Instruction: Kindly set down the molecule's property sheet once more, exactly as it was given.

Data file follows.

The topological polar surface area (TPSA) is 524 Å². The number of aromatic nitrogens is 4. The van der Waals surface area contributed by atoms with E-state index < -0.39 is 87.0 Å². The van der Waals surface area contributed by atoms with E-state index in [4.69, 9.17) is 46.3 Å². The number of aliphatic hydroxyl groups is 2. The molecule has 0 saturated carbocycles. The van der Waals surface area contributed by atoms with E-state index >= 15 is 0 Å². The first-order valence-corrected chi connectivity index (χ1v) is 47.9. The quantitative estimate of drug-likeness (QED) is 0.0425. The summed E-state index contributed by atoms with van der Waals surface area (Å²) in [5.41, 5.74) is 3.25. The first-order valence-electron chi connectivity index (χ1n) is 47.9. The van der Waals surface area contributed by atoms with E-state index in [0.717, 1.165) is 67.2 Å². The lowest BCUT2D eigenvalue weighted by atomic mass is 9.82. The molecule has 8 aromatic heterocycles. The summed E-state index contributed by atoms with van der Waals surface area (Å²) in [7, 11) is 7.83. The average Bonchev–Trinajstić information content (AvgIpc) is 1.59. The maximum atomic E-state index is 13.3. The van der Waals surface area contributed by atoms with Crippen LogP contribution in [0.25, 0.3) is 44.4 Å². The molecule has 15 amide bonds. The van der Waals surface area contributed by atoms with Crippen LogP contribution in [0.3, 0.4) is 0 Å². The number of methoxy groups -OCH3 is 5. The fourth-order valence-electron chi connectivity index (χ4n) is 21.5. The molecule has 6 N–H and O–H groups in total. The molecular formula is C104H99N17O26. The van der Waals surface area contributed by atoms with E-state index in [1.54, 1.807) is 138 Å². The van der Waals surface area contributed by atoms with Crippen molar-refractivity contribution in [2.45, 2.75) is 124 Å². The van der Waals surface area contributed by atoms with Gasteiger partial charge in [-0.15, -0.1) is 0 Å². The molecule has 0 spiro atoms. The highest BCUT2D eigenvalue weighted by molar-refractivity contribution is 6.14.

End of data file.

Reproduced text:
The topological polar surface area (TPSA) is 524 Å². The number of aromatic nitrogens is 4. The van der Waals surface area contributed by atoms with E-state index < -0.39 is 87.0 Å². The van der Waals surface area contributed by atoms with E-state index in [4.69, 9.17) is 46.3 Å². The number of aliphatic hydroxyl groups is 2. The molecule has 0 saturated carbocycles. The van der Waals surface area contributed by atoms with E-state index >= 15 is 0 Å². The first-order valence-corrected chi connectivity index (χ1v) is 47.9. The quantitative estimate of drug-likeness (QED) is 0.0425. The summed E-state index contributed by atoms with van der Waals surface area (Å²) in [5.41, 5.74) is 3.25. The first-order valence-electron chi connectivity index (χ1n) is 47.9. The van der Waals surface area contributed by atoms with E-state index in [0.717, 1.165) is 67.2 Å². The lowest BCUT2D eigenvalue weighted by atomic mass is 9.82. The molecule has 8 aromatic heterocycles. The summed E-state index contributed by atoms with van der Waals surface area (Å²) in [7, 11) is 7.83. The average Bonchev–Trinajstić information content (AvgIpc) is 1.59. The maximum atomic E-state index is 13.3. The van der Waals surface area contributed by atoms with Crippen LogP contribution in [0.25, 0.3) is 44.4 Å². The molecule has 15 amide bonds. The van der Waals surface area contributed by atoms with Crippen LogP contribution in [0.3, 0.4) is 0 Å². The number of methoxy groups -OCH3 is 5. The fourth-order valence-electron chi connectivity index (χ4n) is 21.5. The molecule has 6 N–H and O–H groups in total. The molecular formula is C104H99N17O26. The van der Waals surface area contributed by atoms with E-state index in [1.54, 1.807) is 138 Å². The van der Waals surface area contributed by atoms with Crippen molar-refractivity contribution in [2.45, 2.75) is 124 Å². The van der Waals surface area contributed by atoms with Gasteiger partial charge in [-0.15, -0.1) is 0 Å². The molecule has 0 spiro atoms. The highest BCUT2D eigenvalue weighted by molar-refractivity contribution is 6.14.